- The short sixty day time frame will not allow for detailed negotiations. Experience tells us that one would not be able to incorporate many changes to the concessionary APFA base agreement within a sixty day window for negotiations dates. Most of the time would be spent dealing with the economic framework, allowing little time to go through forty sections of the agreement. The US Airways agreement alone is 450 pages and 120,000 words. If we allow this contract language to be extinguished it is never coming back. While AFA favors an expedited process, it must include timelines and standards to produce an industry-leading agreement. Otherwise, management at the New American Airlines will get a windfall.
- If the parties cannot reach an agreement or the Flight Attendants reject the agreement, under the process in the CLA outstanding issues would go to binding arbitration. This is not a process guaranteed to produce major changes or an industry leading contract. Since APFA and management have already agreed that the concessionary APFA agreement as modified constitutes the base agreement, APFA would have the difficult task of convincing the arbitrator on every change.
We Need an Arms Length Relationship From US Airways Management and Clear Contract Language
Maybe after dealing with American Airlines management for years, US Airways management may seem like a breath of fresh air. We, however, have years of experience of dealing with the US Airways management team that profited in the wake of the US Airways/America West merger by holding down labor costs. Maybe they are better than American Airlines management. But management has made clear that their priorities and interests are not rooted in sharing benefits with Flight Attendants.
For that reason, it is imperative that our union have an arm’s length relationship with management. This is a business relationship. That means we need to rely on detailed contract language rather than personal friendships or verbal commitments. To be fair, negotiating during bankruptcy is difficult because of time pressures and the lack of union leverage. Language negotiated at the last minute can lack the specificity one would otherwise like. That being said, the language of the CLA does not meet minimum standards that Flight Attendants at the New American deserve.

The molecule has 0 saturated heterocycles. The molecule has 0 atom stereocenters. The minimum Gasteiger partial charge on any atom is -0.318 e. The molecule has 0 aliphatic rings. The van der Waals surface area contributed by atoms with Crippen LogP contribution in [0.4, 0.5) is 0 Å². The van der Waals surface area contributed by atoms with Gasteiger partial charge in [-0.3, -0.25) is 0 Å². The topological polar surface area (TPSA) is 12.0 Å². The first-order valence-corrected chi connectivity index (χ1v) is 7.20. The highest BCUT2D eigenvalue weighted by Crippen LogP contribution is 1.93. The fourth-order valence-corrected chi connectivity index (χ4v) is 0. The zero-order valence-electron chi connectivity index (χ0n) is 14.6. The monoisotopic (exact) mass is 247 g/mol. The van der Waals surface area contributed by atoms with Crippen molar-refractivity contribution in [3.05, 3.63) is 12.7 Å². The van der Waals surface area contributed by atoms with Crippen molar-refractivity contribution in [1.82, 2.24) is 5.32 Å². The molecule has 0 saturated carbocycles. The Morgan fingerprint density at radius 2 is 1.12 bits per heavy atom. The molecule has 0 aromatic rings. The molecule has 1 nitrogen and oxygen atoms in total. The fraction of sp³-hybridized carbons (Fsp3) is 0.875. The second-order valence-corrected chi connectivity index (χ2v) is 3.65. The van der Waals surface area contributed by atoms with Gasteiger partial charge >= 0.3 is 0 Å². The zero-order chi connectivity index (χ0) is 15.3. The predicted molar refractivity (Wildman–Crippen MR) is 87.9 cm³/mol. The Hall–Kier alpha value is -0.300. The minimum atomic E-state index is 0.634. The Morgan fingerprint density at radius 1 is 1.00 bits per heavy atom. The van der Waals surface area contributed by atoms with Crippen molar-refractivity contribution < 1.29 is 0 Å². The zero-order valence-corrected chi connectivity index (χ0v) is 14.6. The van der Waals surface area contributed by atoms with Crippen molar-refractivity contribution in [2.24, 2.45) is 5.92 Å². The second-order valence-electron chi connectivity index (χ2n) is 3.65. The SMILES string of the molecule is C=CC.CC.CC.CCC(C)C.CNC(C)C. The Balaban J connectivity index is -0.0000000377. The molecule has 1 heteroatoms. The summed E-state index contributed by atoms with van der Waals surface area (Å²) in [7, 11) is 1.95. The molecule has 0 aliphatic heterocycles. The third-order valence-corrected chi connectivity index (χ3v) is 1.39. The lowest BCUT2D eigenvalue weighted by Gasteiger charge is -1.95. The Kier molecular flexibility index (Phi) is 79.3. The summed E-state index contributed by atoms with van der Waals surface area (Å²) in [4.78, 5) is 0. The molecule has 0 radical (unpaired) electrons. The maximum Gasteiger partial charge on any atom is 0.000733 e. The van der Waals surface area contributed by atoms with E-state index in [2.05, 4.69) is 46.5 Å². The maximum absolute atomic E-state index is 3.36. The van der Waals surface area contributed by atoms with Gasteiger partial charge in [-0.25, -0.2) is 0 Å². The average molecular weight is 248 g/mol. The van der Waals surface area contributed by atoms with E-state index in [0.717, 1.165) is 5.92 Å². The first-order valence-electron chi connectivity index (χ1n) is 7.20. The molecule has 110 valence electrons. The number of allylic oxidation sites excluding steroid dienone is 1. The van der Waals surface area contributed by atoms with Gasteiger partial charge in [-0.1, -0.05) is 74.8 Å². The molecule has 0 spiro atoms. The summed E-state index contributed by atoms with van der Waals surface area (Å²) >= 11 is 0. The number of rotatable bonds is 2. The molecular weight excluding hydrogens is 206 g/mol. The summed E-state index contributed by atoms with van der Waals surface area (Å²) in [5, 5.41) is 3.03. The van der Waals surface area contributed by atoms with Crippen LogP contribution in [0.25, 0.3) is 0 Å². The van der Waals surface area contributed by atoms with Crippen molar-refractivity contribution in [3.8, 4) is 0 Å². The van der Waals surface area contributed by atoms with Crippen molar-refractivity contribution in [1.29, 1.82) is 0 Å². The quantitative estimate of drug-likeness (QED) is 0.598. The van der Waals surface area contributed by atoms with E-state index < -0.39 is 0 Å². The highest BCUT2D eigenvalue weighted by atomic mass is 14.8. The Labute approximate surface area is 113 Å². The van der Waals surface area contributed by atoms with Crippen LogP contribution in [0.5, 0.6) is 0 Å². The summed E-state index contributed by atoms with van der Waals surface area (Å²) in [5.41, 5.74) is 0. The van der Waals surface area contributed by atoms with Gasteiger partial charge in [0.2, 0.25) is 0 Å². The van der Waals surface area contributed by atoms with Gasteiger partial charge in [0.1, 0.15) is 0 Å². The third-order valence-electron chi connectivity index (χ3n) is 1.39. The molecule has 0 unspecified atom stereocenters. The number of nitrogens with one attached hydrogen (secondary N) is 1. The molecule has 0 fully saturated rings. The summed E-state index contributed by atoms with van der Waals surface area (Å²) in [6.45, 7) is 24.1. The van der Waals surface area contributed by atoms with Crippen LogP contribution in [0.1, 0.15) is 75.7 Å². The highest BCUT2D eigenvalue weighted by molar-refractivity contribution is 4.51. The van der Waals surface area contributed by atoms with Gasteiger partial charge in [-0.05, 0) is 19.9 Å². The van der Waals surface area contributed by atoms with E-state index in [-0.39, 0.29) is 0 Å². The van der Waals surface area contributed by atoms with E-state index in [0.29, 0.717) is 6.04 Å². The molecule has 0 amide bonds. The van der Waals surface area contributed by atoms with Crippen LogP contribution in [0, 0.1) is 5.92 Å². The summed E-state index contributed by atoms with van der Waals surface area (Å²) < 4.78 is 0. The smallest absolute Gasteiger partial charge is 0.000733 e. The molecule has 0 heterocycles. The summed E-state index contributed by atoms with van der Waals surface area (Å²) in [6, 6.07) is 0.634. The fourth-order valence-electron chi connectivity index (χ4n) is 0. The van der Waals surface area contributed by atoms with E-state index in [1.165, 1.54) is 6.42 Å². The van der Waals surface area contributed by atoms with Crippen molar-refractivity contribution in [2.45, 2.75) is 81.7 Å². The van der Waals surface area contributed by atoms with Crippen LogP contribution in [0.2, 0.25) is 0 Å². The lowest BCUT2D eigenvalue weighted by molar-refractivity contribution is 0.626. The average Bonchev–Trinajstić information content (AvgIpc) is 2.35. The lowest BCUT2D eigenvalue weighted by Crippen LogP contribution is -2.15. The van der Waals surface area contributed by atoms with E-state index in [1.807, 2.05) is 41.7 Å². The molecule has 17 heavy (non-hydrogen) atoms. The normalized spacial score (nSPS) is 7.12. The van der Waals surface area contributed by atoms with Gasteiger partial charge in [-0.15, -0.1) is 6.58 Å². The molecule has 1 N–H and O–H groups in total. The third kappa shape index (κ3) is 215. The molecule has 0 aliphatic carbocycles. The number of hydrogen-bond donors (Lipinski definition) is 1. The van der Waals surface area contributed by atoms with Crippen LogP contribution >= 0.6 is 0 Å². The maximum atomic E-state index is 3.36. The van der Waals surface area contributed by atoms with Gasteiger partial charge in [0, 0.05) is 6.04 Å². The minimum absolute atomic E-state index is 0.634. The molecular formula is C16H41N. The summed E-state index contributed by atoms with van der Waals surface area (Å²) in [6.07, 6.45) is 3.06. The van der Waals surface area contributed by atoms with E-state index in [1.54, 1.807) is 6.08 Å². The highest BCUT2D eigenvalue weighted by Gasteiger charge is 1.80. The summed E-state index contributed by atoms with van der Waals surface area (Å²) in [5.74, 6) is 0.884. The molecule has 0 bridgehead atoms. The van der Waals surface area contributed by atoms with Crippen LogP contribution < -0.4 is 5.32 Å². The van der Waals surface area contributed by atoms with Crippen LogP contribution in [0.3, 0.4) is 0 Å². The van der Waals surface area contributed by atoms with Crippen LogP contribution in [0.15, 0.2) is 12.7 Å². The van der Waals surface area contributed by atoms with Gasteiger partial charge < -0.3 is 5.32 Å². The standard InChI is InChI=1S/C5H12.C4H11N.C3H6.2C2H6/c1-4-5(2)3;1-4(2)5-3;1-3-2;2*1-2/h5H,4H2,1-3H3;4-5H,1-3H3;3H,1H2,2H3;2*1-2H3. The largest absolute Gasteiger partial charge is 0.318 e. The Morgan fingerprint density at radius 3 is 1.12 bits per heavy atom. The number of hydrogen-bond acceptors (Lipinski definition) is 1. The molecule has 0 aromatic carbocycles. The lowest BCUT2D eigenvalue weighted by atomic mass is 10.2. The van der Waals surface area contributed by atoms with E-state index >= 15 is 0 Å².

A document purporting to govern the careers of 24,000 flight attendants and involving hundreds of millions of dollars in labor costs should not be subject to misinterpretation. Otherwise one is left to trust management which we know from experience is never a good idea. In comparison, the pilots at the New American Airlines negotiated a nineteen page MOU which nails down key details. That is one more example of why AFA and APFA must meet to negotiate a non-bankruptcy-driven process for reaching a single agreement.
Inclusion versus Exclusion
AFA believes that Flight Attendants at the New American Airlines have so much more in common than differences. We believe that by truly joining together we can achieve an industry-leading agreement which recognizes our collective sacrifices in making this merger possible. Make no mistake about it: Management is the one who gains by trying to divide Flight Attendants. Long after this merger is finalized, we are going to be flying partners and fellow union members.
US Airways management negotiated a process with APFA for reaching a single agreement which shut out the input and experiences of 8000 US Airways Flight Attendants. A process of exclusion is not good for US Airways or American Airlines Flight Attendants. It not only squanders an opportunity to gain an industry-leading contract, but wipes out solid contract language which governs our day-to-day working lives now and for years to come. That’s why AFA is proposing a merger of our two unions and a jointly-negotiated process for reaching a single agreement. This is not only possible, it is an opportunity we can’t afford to have slip through our fingers. We need a unified frontline at the new American Airlines.